News Column

Job Seekers Beware: Former Employers Can Bad Mouth You

May 16, 2013
Shhhhh

You're filling out a job application when you come to the question "May we contact your former supervisor?" While you didn't "part company" with them on particularly good terms, your understanding is that all they should be allowed to divulge to a prospective employer were your title and employment dates. Anything beyond that would be illegal. So, should you check that box 'yes'?

The answer is indeed "yes", but not for the reason mentioned here. It's always in your best interest to tell a prospective employer they can contact your former supervisor, for the simple reason that telling them they cannot will raise a "red flag" and likely ensure that you'll be removed from consideration. Yet, assuming your former supervisor cannot--and will not--offer any unflattering commentary about you is equally ill advised.

While legal and/or corporate guidelines may indeed state that only your employment dates/titles can be confirmed, it is not necessarily illegal per se for a reference to give negative commentary about you. References can --and very frequently do--offer considerably more commentary to your prospective employer than simply verifying your employment dates/title. As a result, many job-seeking candidates who expect a favorable (or at least neutral) assessment from their references unknowingly lose out on employment opportunities as a result of bad job references.

Note that for their own legal protection, prospective employers will almost never share with a candidate the fact that a negative reference was received. This is highly problematic for any job applicant--how are they to know when a reference is offering negative, perhaps unlawful input about them to a prospective employer? Even if they know this, how can they address it?

As mentioned previously, negative input a reference offers about you is not wrongful or unlawful per se. Negative input may be illegal--some categories include discrimination, defamation, retaliation, disparagement or sexual harassment. Where a third party can document that a reference's communication was wrongful, inaccurate, malicious and/or may fall under one of these categories, you may indeed have the ability to pursue legal recourse. In situations where a reference's negative input is or is not unlawful but is restricting your ability to secure future employment, it can typically be addressed through the transmittal of a Cease-&-Desist letter, issued by your attorney to the senior management of the company where the negative reference originated. The letter would alert management of the negative reference's identity and actions. Typically the very act of offering a negative reference is against corporate guidelines, which normally state that only a former employee's title/dates of employment can be confirmed. The negative reference is cautioned by management not to offer additional comments and out of self-interest is unlikely to offer negative commentary again.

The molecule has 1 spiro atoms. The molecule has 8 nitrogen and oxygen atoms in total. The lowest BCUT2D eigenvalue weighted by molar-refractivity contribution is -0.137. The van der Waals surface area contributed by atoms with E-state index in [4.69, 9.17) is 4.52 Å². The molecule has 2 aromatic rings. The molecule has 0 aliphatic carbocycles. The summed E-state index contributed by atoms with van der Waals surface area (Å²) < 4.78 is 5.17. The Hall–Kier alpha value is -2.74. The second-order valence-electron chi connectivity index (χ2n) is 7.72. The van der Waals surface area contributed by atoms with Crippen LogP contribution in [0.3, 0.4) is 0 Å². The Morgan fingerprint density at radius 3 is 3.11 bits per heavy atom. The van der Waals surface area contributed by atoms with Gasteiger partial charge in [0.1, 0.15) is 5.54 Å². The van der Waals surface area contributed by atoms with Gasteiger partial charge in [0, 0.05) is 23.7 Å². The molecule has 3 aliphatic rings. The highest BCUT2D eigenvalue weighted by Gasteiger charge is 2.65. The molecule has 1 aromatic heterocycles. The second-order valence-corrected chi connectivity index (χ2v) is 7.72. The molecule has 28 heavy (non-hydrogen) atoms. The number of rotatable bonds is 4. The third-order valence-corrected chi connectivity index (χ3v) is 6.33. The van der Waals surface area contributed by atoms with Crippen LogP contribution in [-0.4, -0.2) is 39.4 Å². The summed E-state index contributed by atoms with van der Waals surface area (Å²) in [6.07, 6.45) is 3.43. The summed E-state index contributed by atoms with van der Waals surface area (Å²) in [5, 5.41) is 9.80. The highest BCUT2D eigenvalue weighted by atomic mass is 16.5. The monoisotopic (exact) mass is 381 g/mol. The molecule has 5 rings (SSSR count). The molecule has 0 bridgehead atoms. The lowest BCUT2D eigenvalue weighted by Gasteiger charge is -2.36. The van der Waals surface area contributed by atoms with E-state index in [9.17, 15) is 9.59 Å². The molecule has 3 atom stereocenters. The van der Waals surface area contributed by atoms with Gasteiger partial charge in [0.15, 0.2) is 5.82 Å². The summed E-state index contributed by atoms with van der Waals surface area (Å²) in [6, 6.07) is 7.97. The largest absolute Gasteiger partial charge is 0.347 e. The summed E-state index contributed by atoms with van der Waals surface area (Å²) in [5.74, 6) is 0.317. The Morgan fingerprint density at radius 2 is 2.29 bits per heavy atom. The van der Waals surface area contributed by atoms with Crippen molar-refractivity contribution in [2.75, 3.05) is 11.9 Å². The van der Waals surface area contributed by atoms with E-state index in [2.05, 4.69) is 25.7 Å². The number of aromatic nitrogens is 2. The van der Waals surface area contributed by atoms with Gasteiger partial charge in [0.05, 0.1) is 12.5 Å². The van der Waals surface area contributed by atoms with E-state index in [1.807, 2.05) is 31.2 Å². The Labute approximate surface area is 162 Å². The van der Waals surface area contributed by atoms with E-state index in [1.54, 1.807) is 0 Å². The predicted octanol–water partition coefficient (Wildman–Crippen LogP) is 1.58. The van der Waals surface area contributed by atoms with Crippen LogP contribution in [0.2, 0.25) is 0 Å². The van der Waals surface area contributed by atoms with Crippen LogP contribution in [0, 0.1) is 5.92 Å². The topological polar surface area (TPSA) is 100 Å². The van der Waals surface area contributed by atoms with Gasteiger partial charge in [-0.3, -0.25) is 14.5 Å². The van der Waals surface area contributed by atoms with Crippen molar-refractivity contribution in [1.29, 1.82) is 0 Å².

If you're unsure as to whether a negative reference is impacting your job seeking efforts, note there are companies such as Allison & Taylor, Inc. (www.allisontaylor.com) that can determine this on your behalf. Approximately 50 percent of all reference checks they conduct uncover negative input from the reference; their report can be used for legal purposes or for the Cease-&-Desist letter described above.
Note that a negative reference is likely to continue offering the same input about you to every prospective employer that calls unless you detect it and take steps to stop it. Job seekers can lose many opportunities before they realize what is happening. It's never too early to identify and neutralize a negative job reference in your life.

AllisonTaylor and its principals have been in the business of checking references for corporations and individuals since 1984. AllisonTaylor is headquartered in Rochester, Mich.

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